Barton County Commissioners had no idea what a hornets nest they were stirring up when they started talking about closing or gating a sandy road in the extreme southeastern corner of the county. They found out and, based on ears full of negative feedback and the fear of setting a dangerous precedent, opted Monday morning not to act of the request from some are landowners.
During the Dust Bowl days, jalopies leaving the drought-ravaged plains would often carry a sign saying "California or Bust" as promises greener pastures out west lured dirt-poor farmers.
When the Barton County Commission and the Great Bend City Council meet Monday, sparks may fly. Both agendas include discussion over the public discharge of fireworks.
Thinking about his night moves, singer/songwriter/rocker Bob Seger started humming a song from 1962.
Teams or individuals are still being sought for the Alzheimer's Association Walk to End Alzheimer's planned for Saturday, Sept. 22, in the Barton County Courthouse Square.
Barton County Commissioners and residents of extreme southeastern Barton County stood on a dirt road in East Comanche Township Monday afternoon.
As of Friday afternoon, anyway, the temperature had dipped to 59 degrees, a far cry from the 90-plus-degrees the day before. A drive down Broadway brings to mind the changing of the leaves from green to gold.
The search is on for a replacement to fill the Great Bend City Council vacancy left by the resignation of Marty Keenan.
Eight years ago, as Manweiler Chevrolet in Hoisington was observing its 75th anniversary, Gene Manweiler defied his father's wishes and renovated the old-school neon signs atop the family dealership.
When City Engineer Robert Winiecke addresses the Great Bend City Council Tuesday night, he will have good news about a long-awaited street improvement project – the intersection of U.S. 281 (Main Street) and Railroad Avenue.
TOPEKA – In July, private sector employment and nonfarm jobs both showed increases since one year ago with significant increases in some industries, the Kansas Department of Labor reported this month. None the less, the state wide jobless rate was 6.7 percent in July, up from 6.2 in June.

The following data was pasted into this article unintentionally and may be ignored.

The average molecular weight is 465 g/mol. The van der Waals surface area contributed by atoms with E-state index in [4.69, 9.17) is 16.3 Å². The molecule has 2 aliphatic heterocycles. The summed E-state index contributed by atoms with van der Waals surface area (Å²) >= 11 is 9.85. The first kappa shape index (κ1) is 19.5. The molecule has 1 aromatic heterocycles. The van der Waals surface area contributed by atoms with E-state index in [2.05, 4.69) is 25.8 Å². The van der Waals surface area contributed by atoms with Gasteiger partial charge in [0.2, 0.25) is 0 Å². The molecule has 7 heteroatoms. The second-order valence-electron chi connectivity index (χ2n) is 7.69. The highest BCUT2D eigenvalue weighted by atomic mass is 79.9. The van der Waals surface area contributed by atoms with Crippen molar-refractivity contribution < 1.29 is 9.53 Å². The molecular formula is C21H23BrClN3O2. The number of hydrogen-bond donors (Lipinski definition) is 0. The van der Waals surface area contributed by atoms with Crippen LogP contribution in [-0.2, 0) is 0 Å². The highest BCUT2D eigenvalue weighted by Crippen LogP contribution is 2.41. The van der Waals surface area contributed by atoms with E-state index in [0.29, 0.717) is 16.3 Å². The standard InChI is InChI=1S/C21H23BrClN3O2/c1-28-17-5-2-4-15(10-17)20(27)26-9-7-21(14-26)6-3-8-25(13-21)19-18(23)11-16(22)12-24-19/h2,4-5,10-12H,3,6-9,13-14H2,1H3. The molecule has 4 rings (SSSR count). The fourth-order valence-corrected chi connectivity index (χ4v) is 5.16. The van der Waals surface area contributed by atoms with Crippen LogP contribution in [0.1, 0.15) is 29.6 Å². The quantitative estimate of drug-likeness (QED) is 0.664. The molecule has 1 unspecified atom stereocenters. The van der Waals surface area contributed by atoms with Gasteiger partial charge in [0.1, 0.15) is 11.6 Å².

Believe it or not, our little corner of the universe has much in common with Tampa Bay, Fla.
The City of Great Bend has one key administrative opening and will soon have another. Assistant City Administrator Dawn Jaeger recently resigned and City Clerk/Finance Manager Wayne Henneke has announced plans to retire in December.
Just as the coming of fall brings changing leaf colors, it also ushers in the city's annual street resurfacing effort.
After three months, it's off, at least for now.
Democratic First District congressional hopeful Jim Sherow said Monday he understands where local officials are coming from when they worry about federal funding, transportation, agriculture and other issues that impact the economy of rural Kansas.
It's a new idea that may become the model for housing developments in Kansas, Great Bend City Administrator Howard Partington told the City Council Monday night.
As we get down to the wire before the Tuesday, Nov. 4, general election, campaign passions may flare. The Great Bend Tribune appreciates the willingness of those running for office and those supporting the candidates to adhere to the newspaper's letters to the editor policy.
The Cheyenne Bottoms scenic overlook project took another step forward Monday morning as the Barton County Commission approved hiring PBA Architects of Wichita to design the viewing tower at the site.
In Kansas, we are in the midst of one of the most volatile election seasons in recent memory. We can't turn to a media outlet without reading, seeing or hearing some political ad.
Editor's note: With the increased use of railroad transportation for other purposes, there could be fewer train cars available to haul farm crops from area grain elevators to their final destinations. This potential shortage comes at a bad time for Kansas farmers who are in the midst of multiple fall harvests, including milo, corn and soybeans. In this four-part series, the Great Bend Tribune will explore the potential impact of this looming problem. Part one delves into just what crops are in the fields now, how they are looking and what storage challenges lie ahead.
Starting this month, lunch patrons of the Great Bend Senior Center and Meals on Wheels saw a change in the food they received, and some of the customers were not happy.
Below are the intent to drill for oil permits in the area filed with the Kansas Corporation Commission in the past 90 days. The information is listed in this order: File name, permit date, section, township, range, east/west, district number, license and company.